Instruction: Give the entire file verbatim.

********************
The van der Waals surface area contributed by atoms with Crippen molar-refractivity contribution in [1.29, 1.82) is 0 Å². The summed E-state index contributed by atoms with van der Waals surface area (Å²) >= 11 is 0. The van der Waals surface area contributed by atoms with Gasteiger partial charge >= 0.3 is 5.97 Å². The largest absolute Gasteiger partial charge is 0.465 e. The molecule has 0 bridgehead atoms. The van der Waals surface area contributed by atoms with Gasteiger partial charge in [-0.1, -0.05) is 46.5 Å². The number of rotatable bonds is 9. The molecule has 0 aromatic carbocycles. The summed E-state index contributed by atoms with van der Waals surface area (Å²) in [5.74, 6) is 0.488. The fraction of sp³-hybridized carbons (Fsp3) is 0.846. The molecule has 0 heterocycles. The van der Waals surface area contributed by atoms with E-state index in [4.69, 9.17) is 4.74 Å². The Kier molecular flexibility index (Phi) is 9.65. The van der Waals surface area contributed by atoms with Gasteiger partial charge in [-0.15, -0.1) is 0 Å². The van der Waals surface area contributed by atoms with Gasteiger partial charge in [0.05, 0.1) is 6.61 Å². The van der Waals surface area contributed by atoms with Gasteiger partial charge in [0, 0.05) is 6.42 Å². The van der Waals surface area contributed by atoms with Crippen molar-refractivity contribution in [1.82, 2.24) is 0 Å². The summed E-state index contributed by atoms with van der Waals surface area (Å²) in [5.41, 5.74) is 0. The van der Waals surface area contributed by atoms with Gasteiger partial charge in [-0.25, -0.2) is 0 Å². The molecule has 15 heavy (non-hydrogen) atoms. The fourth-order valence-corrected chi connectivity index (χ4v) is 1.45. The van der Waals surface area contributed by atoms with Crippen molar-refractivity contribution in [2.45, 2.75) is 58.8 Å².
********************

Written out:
The van der Waals surface area contributed by atoms with Crippen molar-refractivity contribution in [1.29, 1.82) is 0 Å². The summed E-state index contributed by atoms with van der Waals surface area (Å²) >= 11 is 0. The van der Waals surface area contributed by atoms with Gasteiger partial charge >= 0.3 is 5.97 Å². The largest absolute Gasteiger partial charge is 0.465 e. The molecule has 0 bridgehead atoms. The van der Waals surface area contributed by atoms with Gasteiger partial charge in [-0.1, -0.05) is 46.5 Å². The number of rotatable bonds is 9. The molecule has 0 aromatic carbocycles. The summed E-state index contributed by atoms with van der Waals surface area (Å²) in [5.74, 6) is 0.488. The fraction of sp³-hybridized carbons (Fsp3) is 0.846. The molecule has 0 heterocycles. The van der Waals surface area contributed by atoms with E-state index in [4.69, 9.17) is 4.74 Å². The Kier molecular flexibility index (Phi) is 9.65. The van der Waals surface area contributed by atoms with Gasteiger partial charge in [-0.15, -0.1) is 0 Å². The van der Waals surface area contributed by atoms with Gasteiger partial charge in [0.05, 0.1) is 6.61 Å². The van der Waals surface area contributed by atoms with Gasteiger partial charge in [0, 0.05) is 6.42 Å². The van der Waals surface area contributed by atoms with Crippen molar-refractivity contribution in [1.82, 2.24) is 0 Å². The summed E-state index contributed by atoms with van der Waals surface area (Å²) in [5.41, 5.74) is 0. The van der Waals surface area contributed by atoms with Gasteiger partial charge in [-0.25, -0.2) is 0 Å². The molecule has 15 heavy (non-hydrogen) atoms. The fourth-order valence-corrected chi connectivity index (χ4v) is 1.45. The van der Waals surface area contributed by atoms with Crippen molar-refractivity contribution in [2.45, 2.75) is 58.8 Å².